Figure if I get the mount, the rest will follow. (Unfortunately we've chosen a very expensive hobby!)

Good luck, and let us know what you decide anyway.

Any particular mount you would recommend please?

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Any particular mount you would recommend please?

For your budget, taking star trail on a sturdy photographic tripod will be the best you can do.

A basic EQ3-2 with a RA drive, a polar scope and a 1/4" adapter will cost you just over £300, and that's only good enough for imaging with wide angle lens.

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planets require a different setup than deep sky.

Typically;

Planets - fast shutter, many frames, eg webcam, long focal length eg. Mak, reasonable tracking for convenience, but can be ALT/AZ approx 300-500GBP+

DSO - long exposure (3-5mins), low noise, eg DSLR, scope or good lens, fast scope or lens (faster = shorted exposures), mount that's easily capable of carrying scope/camera etc, excellent polar alignment, excellent tracking, possibly guiding. 1000GBP+

However, having sold most of my kit, I now dable with DSO imaging with a Panasonic FZ200 compact camera (600mm f2.8) on a Celestron SLT mount. A compact setup and the camera is mostly used for daytime stuff, but that alone is 400GBP.

Edited by sgazer

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I'd have to agree here. You're really going to struggle with that budget. What i'm afried is going to happen, if you buy something very cheap, is you'll get dissapointed and either give up the whole thing, or have to buy more expencive equippment to get satisfied anyway ( = waste of money on the first setup).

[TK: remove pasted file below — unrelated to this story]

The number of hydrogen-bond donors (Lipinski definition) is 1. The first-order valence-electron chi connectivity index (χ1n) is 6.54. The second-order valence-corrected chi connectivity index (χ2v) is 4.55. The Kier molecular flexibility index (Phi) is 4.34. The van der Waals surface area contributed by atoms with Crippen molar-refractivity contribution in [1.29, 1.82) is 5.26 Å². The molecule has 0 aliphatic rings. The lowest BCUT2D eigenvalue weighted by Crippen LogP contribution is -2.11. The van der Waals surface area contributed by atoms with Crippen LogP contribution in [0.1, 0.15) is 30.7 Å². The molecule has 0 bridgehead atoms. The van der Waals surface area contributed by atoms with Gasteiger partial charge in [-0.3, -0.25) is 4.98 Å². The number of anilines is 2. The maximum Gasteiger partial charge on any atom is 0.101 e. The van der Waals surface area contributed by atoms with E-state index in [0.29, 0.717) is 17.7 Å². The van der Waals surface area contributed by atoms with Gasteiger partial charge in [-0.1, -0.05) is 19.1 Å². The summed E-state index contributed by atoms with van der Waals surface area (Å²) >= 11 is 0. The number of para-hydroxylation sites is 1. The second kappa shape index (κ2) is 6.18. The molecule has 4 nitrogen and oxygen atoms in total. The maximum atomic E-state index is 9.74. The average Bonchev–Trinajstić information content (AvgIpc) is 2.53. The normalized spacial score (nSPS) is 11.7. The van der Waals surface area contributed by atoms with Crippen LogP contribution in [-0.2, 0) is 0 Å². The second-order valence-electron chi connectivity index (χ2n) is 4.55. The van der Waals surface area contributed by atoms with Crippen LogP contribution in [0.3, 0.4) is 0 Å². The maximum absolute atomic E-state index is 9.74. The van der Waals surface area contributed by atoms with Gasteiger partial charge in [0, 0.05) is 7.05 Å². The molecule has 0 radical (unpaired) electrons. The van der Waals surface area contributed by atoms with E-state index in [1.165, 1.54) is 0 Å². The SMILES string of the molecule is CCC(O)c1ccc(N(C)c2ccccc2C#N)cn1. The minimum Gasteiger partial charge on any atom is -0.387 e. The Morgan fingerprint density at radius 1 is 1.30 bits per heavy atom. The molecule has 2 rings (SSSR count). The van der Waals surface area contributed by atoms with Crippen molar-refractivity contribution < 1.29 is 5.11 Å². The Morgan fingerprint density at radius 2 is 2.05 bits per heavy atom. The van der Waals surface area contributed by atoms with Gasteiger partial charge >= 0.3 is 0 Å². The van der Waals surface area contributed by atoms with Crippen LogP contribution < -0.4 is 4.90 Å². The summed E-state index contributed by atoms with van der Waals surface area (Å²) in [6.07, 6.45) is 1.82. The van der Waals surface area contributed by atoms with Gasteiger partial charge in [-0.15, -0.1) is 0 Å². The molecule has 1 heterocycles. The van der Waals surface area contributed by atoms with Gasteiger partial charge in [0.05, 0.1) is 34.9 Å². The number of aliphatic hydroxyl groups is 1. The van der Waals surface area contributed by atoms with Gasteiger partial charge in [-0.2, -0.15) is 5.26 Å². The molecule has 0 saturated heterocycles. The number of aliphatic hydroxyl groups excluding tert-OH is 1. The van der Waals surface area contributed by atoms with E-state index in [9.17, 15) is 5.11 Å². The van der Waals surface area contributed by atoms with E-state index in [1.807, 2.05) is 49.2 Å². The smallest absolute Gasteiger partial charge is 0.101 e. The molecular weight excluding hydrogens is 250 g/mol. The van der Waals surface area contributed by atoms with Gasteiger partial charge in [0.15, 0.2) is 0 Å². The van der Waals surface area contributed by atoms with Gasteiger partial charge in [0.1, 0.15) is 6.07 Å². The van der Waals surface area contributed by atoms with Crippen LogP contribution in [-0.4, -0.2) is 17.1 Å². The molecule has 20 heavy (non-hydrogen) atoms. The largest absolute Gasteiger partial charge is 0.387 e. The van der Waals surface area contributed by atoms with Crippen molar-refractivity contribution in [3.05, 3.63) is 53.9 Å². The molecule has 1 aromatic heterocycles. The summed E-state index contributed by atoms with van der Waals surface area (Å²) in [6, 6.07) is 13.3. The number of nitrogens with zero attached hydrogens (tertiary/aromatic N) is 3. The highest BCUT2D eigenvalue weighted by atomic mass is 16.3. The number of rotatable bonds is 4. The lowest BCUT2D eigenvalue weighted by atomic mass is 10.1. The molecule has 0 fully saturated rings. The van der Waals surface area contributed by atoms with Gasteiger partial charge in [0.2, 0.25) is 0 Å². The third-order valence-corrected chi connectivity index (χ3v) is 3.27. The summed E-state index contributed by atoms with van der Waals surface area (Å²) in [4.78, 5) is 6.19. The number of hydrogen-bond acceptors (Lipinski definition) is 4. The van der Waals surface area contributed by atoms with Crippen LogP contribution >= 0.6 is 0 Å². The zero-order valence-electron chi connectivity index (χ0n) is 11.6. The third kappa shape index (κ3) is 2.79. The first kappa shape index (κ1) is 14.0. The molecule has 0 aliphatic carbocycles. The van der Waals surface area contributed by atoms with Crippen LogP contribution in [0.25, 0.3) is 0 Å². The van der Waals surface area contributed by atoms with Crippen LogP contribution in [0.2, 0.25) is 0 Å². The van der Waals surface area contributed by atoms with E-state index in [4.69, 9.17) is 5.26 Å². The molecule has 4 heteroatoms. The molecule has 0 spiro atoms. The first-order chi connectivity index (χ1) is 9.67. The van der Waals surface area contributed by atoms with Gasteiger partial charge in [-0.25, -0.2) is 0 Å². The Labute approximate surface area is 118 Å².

You might be surpriced by what deep sky objects you can capture with a static tripod and a wide-ish and bright lens though (typically 100mm or wider, F/2,8 or brighter), if you just stack enough frames.

This is if you go for wide-field DSO instead of planets.

What camera and equippment do you allready have?

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For £170 you can buy this http://www.firstlightoptics.com/reflectors/skywatcher-explorer-130m.html £165 and a cheap XBox cam for less than a fiver, modify the cam & you'll be able to get pics like this

post-26695-0-36852600-1356463171_thumb.p you'll have to take a laptop out with you but for that type of money its a good start.Its a good start at basic AP & It'll be great for lunar & the bigger planets, Jupiter & Saturn.

Steve

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I'd have to agree here. You're really going to struggle with that budget. What i'm afried is going to happen, if you buy something very cheap, is you'll get dissapointed and either give up the whole thing, or have to buy more expencive equippment to get satisfied anyway ( = waste of money on the first setup).

You might be surpriced by what deep sky objects you can capture with a static tripod and a wide-ish and bright lens though (typically 100mm or wider, F/2,8 or brighter), if you just stack enough frames.

This is if you go for wide-field DSO instead of planets.

What camera and equippment do you allready have?

I mainly use my Canon 600D.

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The 600D is a very good start for AP. Even unmodded you'll be able to have a lot of fun. It's not ideal for planetary, but with the 640*480 crop video mode you'll be able to simulate the small sensor a webcam have, and will give you very high magnification. This will help when it comes to planetary.

For deep sky, if you already have some lenses 100mm or wider, you really don't need anything but a normal tripod to get started - but you'll have to take tons of exposures though as you'll be limited to short exposures with high noise level.